The Philippines is bracing for the arrival of Typhoon Utor, with heavy rains and potential floods expected as part of the strongest storm to hit the country so far this year.
The typhoon, packing gusts of up to 185 kilometres per hour, was 160 kilometres northeast of the nation’s easternmost island Catanduanes as of 0200 GMT (1200 AEST) on Sunday, the state weather bureau said.
“This is forecast to be the strongest storm to make landfall so far this year,” bureau head Vicente Malano told reporters.
The typhoon is expected to make landfall in the north-eastern agricultural province of Aurora early morning on Monday, he said, adding that heavy rains are likely to cover a larger area including the capital Manila.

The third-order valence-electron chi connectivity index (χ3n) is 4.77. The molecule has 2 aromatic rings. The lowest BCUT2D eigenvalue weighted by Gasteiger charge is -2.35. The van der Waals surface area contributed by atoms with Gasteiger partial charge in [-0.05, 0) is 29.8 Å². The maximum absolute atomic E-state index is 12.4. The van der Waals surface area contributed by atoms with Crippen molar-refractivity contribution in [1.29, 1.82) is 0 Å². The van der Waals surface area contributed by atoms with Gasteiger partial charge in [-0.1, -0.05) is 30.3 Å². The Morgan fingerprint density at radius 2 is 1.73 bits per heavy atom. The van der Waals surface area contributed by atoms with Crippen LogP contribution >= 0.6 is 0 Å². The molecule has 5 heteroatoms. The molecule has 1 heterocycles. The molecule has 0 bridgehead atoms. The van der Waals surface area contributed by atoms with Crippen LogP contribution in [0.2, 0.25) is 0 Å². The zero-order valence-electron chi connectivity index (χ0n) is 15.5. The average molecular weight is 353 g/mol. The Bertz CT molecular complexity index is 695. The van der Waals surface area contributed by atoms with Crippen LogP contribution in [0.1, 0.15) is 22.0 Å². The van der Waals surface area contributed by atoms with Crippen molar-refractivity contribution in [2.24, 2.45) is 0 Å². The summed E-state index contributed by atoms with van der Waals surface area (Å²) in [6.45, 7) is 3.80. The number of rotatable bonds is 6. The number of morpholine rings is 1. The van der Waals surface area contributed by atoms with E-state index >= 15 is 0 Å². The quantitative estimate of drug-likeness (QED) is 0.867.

Utor, moving west-northwest at 19 kilometres per hour, was forecast to dump up to 25 millimetres of rain an hour within a 600-kilometre diameter of the typhoon, the bureau said.
“Residents in low lying and mountainous areas… are alerted against possible flash floods and landslides,” it stated in an advisory.
The bureau also warned seafarers to remain at port due to strong waves, as the police, military and emergency relief authorities were placed on high alert.
The Philippines is hit by about 20 storms and typhoons each year, some of them devastating.
Nearly 2,000 were killed or went missing in flash floods and landslides when Typhoon Bopha cut across the southern island of Mindanao in December last year.
About 850,000 people were also displaced, and many of them remain in temporary shelters months after the typhoon.
The Hong Kong Observatory had classified Utor as a “severe typhoon” on its website Sunday.